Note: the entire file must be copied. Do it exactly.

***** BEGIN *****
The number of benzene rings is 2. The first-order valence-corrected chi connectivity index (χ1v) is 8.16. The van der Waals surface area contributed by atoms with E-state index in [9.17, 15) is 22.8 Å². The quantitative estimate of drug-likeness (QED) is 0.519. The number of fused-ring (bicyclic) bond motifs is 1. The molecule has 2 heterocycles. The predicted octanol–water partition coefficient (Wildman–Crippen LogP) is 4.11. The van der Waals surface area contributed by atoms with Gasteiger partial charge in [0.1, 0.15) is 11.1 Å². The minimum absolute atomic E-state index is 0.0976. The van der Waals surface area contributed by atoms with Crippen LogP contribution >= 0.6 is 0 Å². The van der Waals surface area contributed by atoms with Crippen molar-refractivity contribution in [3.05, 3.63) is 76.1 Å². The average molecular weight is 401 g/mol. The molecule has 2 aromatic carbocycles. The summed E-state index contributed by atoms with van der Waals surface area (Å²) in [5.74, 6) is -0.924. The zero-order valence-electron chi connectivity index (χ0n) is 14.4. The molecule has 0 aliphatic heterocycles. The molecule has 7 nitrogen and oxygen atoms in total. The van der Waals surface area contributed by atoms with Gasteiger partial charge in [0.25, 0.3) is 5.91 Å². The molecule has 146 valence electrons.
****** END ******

The number of benzene rings is 2. The first-order valence-corrected chi connectivity index (χ1v) is 8.16. The van der Waals surface area contributed by atoms with E-state index in [9.17, 15) is 22.8 Å². The quantitative estimate of drug-likeness (QED) is 0.519. The number of fused-ring (bicyclic) bond motifs is 1. The molecule has 2 heterocycles. The predicted octanol–water partition coefficient (Wildman–Crippen LogP) is 4.11. The van der Waals surface area contributed by atoms with Gasteiger partial charge in [0.1, 0.15) is 11.1 Å². The minimum absolute atomic E-state index is 0.0976. The van der Waals surface area contributed by atoms with Crippen LogP contribution >= 0.6 is 0 Å². The van der Waals surface area contributed by atoms with Crippen molar-refractivity contribution in [3.05, 3.63) is 76.1 Å². The average molecular weight is 401 g/mol. The molecule has 2 aromatic carbocycles. The summed E-state index contributed by atoms with van der Waals surface area (Å²) in [5.74, 6) is -0.924. The zero-order valence-electron chi connectivity index (χ0n) is 14.4. The molecule has 0 aliphatic heterocycles. The molecule has 7 nitrogen and oxygen atoms in total. The van der Waals surface area contributed by atoms with Gasteiger partial charge in [0.25, 0.3) is 5.91 Å². The molecule has 146 valence electrons.